Spring toxin 1: Tulips and hyacinths

Spring toxin 1: Tulips and hyacinths

While colorful flowers are easy on the eyes, they pose potential danger to cats and dogs. Teach your clients how to pet-proof their gardens with this information about six common spring plants and their toxicities.
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Spring toxin 1: Tulips and hyacinths
Tulips contain allergenic lactones, and hyacinths contain similar alkaloids. The toxic principle of these plants is concentrated in the bulbs, as opposed to the leaf or flower. Pet owners should prevent dogs from digging up, then eating these bulbs. When ingested, the bulbs can irritate the mouth and esophagus.

Typical signs of toxicity include profuse drooling, vomiting, and diarrhea depending. With large amounts of bulb ingestion, more severe symptoms, such as an increase in heart rate and changes in respiration, may be seen. These severe cases require immediate treatment.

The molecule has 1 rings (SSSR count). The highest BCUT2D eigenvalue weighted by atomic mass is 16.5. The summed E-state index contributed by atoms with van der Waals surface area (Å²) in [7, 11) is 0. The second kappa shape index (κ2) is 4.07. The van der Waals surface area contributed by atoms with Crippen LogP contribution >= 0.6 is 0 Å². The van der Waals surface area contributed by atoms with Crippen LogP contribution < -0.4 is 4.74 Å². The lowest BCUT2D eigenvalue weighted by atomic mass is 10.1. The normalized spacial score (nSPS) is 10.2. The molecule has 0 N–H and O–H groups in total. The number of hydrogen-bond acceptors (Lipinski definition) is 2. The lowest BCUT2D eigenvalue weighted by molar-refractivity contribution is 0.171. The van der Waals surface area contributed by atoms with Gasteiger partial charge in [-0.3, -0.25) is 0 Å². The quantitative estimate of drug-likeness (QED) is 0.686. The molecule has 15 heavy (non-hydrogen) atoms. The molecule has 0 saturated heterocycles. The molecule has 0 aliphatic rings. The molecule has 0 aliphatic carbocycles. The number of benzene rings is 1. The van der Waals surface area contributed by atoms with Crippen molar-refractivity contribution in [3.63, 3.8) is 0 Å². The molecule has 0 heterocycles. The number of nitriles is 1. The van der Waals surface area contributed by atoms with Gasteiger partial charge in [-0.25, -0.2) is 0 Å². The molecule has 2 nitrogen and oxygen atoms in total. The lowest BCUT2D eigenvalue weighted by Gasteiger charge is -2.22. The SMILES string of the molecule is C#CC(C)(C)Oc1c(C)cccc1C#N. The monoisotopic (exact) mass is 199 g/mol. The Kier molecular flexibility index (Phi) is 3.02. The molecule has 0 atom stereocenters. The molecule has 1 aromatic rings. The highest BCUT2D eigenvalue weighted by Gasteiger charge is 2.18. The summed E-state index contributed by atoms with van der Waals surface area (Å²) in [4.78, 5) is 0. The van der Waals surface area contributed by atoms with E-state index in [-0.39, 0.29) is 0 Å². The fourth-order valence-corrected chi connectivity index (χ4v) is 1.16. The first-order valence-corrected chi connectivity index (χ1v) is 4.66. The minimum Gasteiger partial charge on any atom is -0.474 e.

There is no specific antidote for bulb ingestion. But pets' prognosis is good with the right veterinary care, including rinsing the mouth, giving anti-vomiting medication, and, possibly, administering subcutaneous fluids.

 
Next springtime toxin: Daffodils

Proceedings papers for techs

The very best behavior advice for new puppy owners (Proceedings)

CVC IN SAN DIEGO PROCEEDINGS

The entire hospital staff should play a role in the counseling of new puppy owners.

The technician's role creating a behavior centered veterinary practice (Proceedings)

CVC IN SAN DIEGO PROCEEDINGS

A focus on pet behavior in the veterinary clinic is an excellent practice builder.

Trying times--dealing with canine adolescent dog (Proceedings)

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A behavior wellness exam is an opportunity to check up on a pet’s behavioral health and answer any related questions a client may have.

Enriching geriatric patient's lives (Proceedings)

CVC IN SAN DIEGO PROCEEDINGS

An important time for practices to include a behavioral exam is when a pet becomes a senior.

Tubes and tracheas--all about endotracheal tubes and lesions in difficult intubations (Proceedings)

CVC IN SAN DIEGO PROCEEDINGS

Endotracheal tubes are usually made from silicone, polyvinyl chloride (PVC) plastic or red rubber.